US Secretary of State said on Thursday that China increasing interest in Afghanistan could be “a positive thing”, in a rare statement that may suggest the US is giving a green light for a more prominent involvement by Beijing post-US withdrawal.
Mr Blinken said he would welcome China’s role if it was looking towards a peaceful resolution of the conflict and a “truly representative and inclusive” government.
He was speaking while on a visit to India, in which it is thought he is trying to pull Delhi closer to Washington at a time of regional uncertainty in the wake of the US-led troops’ withdrawal from Afghanistan. More than 90 per cent of the forces have already left the country after twenty years of fighting the Taliban.
Chinese Foreign Minister Wang Yi hosted nine Taliban officials on Wednesday, led by the group’s chief negotiator Mullah Abdul Ghani Baradar in Tianjin, where he called the Taliban a “pivotal force” in Afghanistan. He promised China would support a bigger role for the group in reconstructing the country.
Earlier this month, the Taliban’s spokesperson Suhail Shaheen described China as a “friend” and said they are looking forward to discussing stepping up Chinese investment in the rebuilding process “as soon as possible.”
“No one has an interest in a military takeover of the country by the Taliban, the restoration of an Islamic emirate,” Mr Blinken said.
He urged the Taliban to come to the “negotiating table... peacefully”.
In the past few weeks, China had concerns over the Taliban swift military advances, which saw the insurgents extending their control over vast swathes of Afghan territories. The group claims it now controls up to 90 per cent of Afghanistan, a statement the government in Kabul branded as a propaganda stunt.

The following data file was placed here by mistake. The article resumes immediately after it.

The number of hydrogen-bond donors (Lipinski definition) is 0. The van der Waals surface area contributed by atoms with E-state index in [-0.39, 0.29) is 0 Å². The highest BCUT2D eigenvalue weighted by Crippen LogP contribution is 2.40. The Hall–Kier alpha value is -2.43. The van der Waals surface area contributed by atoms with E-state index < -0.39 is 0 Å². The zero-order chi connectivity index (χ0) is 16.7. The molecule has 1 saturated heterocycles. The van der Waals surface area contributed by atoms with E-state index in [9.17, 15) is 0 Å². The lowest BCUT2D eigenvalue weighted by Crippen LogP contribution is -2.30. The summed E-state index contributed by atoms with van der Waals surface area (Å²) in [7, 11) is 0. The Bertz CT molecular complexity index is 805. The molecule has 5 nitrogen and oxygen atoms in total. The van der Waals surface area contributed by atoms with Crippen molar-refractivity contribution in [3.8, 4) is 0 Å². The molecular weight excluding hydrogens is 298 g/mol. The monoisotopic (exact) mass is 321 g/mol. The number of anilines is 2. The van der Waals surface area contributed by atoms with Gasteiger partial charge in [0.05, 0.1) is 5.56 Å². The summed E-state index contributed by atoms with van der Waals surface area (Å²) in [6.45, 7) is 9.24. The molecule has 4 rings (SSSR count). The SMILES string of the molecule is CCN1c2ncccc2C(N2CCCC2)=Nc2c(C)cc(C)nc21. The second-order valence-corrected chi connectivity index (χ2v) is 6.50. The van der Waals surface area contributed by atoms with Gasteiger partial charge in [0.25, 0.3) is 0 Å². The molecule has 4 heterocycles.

Beijing since has tried to blame the “hasty” US for the escalated violence as tensions between the two sides continue to rise over a wide range of issues.
“The hasty withdrawal of the United States and Nato troops from Afghanistan actually marked the failure of the US policy towards Afghanistan, and the Afghan people have an important opportunity to stabilise and develop their own country,” China’s foreign ministry said in a statement.
China may have conferred an additional layer of legitimacy upon the militant group by hosting a Taliban delegation. But it also signalled warmer relations and Beijing’s eagerness to take a step ahead of other regional powers, including India, to bolster the Taliban position in Afghanistan.
“China’s hosting of a Taliban delegation... underscores the challenges for India as it seeks to step up its diplomatic game re Afghanistan. One core Indian rival, Pakistan, is already a major player in this story and now its other core rival, China, is getting more involved,” Michael Kugelman, South Asia senior associate at The Wilson Center, said on Twitter.
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